September 26, 2016: Cancer Immunology Research
Emily F Goode, Elizabeth C Smyth
Survival for patients with advanced oesophageal and stomach cancer is poor; together these cancers are responsible for more than a million deaths per year globally. As chemotherapy and targeted therapies such as trastuzumab and ramucirumab result in modest improvements in survival but not long-term cure for such patients, development of alternative treatment approaches is warranted. Novel immunotherapy drugs such as checkpoint inhibitors have been paradigm changing in melanoma, non-small cell lung cancer and urothelial cancers...
September 22, 2016: Journal of Clinical Medicine
Gregory S Alexander, Joshua D Palmer, Madalina Tuluc, Jianqing Lin, Adam P Dicker, Voichita Bar-Ad, Larry A Harshyne, Jennifer Louie, Colette M Shaw, D Craig Hooper, Bo Lu
BACKGROUND: Pembrolizumab is a monoclonal antibody that is designed against programmed cell death protein 1 (PD-1). Pembrolizumab and other immunocheckpoint-blocking monoclonal antibodies work by modulating a patient's own immune system to increase anti-tumor activity. While immunocheckpoint blockade has shown promising results, only 20-40 % of patients experience objective clinical benefit. Differences in individual tumor biology and the presence multiple immune checkpoints present a challenge for treatment...
2016: Journal of Hematology & Oncology
Stefan Diem, Fabienne Keller, Reinhard Rüesch, Samia A Maillard, Daniel E Speiser, Reinhard Dummer, Marco Siano, Ursula Urner-Bloch, Simone M Goldinger, Lukas Flatz
Immunotherapy leads to significantly prolonged survival of patients with metastatic melanoma. Autoimmune side effects including colitis, dermatitis, and endocrine abnormalities are common in patients treated with ipilimumab [anti-CTLA4 (cytotoxic T-lymphocyte-associated protein 4)]. Antibodies such as pembrolizumab that interfere with the PD-1 (programmed cell death 1)/PD-L1 pathway show greater efficacy and less toxicity than ipilimumab. Here we report 2 cases of pembrolizumab-induced uveitis associated with complete or partial tumor response...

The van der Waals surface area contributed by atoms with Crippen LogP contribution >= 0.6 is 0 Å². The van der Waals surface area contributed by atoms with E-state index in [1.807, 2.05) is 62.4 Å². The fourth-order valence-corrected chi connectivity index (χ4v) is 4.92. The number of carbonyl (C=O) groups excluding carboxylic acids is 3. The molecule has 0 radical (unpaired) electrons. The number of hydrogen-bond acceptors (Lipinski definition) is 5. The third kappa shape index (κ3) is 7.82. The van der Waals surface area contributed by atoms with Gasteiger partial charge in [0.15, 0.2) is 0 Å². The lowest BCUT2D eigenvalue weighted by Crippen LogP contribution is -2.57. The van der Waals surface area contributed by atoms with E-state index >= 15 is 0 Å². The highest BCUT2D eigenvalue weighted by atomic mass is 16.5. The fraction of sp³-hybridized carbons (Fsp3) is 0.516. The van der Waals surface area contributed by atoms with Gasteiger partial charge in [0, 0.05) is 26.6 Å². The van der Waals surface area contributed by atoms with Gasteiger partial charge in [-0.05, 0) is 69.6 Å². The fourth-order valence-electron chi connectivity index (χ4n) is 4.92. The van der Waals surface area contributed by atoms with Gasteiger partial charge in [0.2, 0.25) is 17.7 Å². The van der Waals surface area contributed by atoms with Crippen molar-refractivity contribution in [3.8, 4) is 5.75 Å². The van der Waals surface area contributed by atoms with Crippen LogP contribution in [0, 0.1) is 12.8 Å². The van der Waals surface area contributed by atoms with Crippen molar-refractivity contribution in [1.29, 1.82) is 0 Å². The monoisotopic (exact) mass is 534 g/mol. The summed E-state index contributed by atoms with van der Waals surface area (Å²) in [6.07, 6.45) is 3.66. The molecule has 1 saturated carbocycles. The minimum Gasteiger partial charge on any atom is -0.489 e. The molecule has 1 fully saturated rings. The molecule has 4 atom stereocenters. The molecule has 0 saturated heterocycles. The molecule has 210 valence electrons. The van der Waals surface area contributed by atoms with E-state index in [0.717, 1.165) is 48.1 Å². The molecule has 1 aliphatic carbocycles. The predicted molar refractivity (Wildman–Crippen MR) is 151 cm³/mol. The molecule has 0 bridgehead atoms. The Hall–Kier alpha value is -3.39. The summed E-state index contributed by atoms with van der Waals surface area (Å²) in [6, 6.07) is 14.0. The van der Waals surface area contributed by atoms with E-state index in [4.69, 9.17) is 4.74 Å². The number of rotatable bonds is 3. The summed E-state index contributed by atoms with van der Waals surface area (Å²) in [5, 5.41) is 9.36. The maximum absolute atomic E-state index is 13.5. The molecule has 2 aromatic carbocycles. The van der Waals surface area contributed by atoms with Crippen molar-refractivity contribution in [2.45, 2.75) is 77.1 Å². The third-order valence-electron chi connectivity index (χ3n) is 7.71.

November 2016: Journal of Immunotherapy
Jarushka Naidoo, Xuan Wang, Kaitlin M Woo, Tunc Iyriboz, Darragh Halpenny, Jane Cunningham, Jamie E Chaft, Neil H Segal, Margaret K Callahan, Alexander M Lesokhin, Jonathan Rosenberg, Martin Voss, Charles M Rudin, Hira Rizvi, Xue Hou, Katherine Rodriguez, Melanie Albano, Ruth-Ann Gordon, Charles Leduc, Natasha Rekhtman, Bianca Harris, Alexander M Menzies, Alexander D Guminski, Matteo S Carlino, Benjamin Y Kong, Jedd D Wolchok, Michael A Postow, Georgina V Long, Matthew D Hellmann
PURPOSE: Pneumonitis is an uncommon but potentially fatal toxicity of anti-programmed death-1 (PD-1)/programmed death ligand 1 (PD-L1) monoclonal antibodies (mAbs). Clinical, radiologic, and pathologic features are poorly described. METHODS: Patients who received anti-PD-1/PD-L1 monotherapy or in combination with anti-cytotoxic T-cell lymphocyte-4 mAb were identified at two institutions (Memorial Sloan Kettering Cancer Center: advanced solid cancers, 2009 to 2014, and Melanoma Institute of Australia: melanomas only, 2013 to 2015)...